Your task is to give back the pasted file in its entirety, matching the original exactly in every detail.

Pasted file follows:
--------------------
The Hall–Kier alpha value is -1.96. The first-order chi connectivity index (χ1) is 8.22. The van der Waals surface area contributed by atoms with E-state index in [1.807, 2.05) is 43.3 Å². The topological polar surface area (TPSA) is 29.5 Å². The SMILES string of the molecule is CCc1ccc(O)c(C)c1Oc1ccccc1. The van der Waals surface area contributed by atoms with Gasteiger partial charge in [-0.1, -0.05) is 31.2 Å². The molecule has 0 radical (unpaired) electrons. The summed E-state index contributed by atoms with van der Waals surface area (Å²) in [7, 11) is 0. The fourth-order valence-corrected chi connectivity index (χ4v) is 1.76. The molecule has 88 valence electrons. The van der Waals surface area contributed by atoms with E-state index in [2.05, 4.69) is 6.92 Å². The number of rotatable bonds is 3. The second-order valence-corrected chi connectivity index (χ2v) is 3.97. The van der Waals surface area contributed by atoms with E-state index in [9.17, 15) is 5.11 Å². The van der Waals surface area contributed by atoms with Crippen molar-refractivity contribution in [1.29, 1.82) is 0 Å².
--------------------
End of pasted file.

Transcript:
The Hall–Kier alpha value is -1.96. The first-order chi connectivity index (χ1) is 8.22. The van der Waals surface area contributed by atoms with E-state index in [1.807, 2.05) is 43.3 Å². The topological polar surface area (TPSA) is 29.5 Å². The SMILES string of the molecule is CCc1ccc(O)c(C)c1Oc1ccccc1. The van der Waals surface area contributed by atoms with Gasteiger partial charge in [-0.1, -0.05) is 31.2 Å². The molecule has 0 radical (unpaired) electrons. The summed E-state index contributed by atoms with van der Waals surface area (Å²) in [7, 11) is 0. The fourth-order valence-corrected chi connectivity index (χ4v) is 1.76. The molecule has 88 valence electrons. The van der Waals surface area contributed by atoms with E-state index in [2.05, 4.69) is 6.92 Å². The number of rotatable bonds is 3. The second-order valence-corrected chi connectivity index (χ2v) is 3.97. The van der Waals surface area contributed by atoms with E-state index in [9.17, 15) is 5.11 Å². The van der Waals surface area contributed by atoms with Crippen molar-refractivity contribution in [1.29, 1.82) is 0 Å².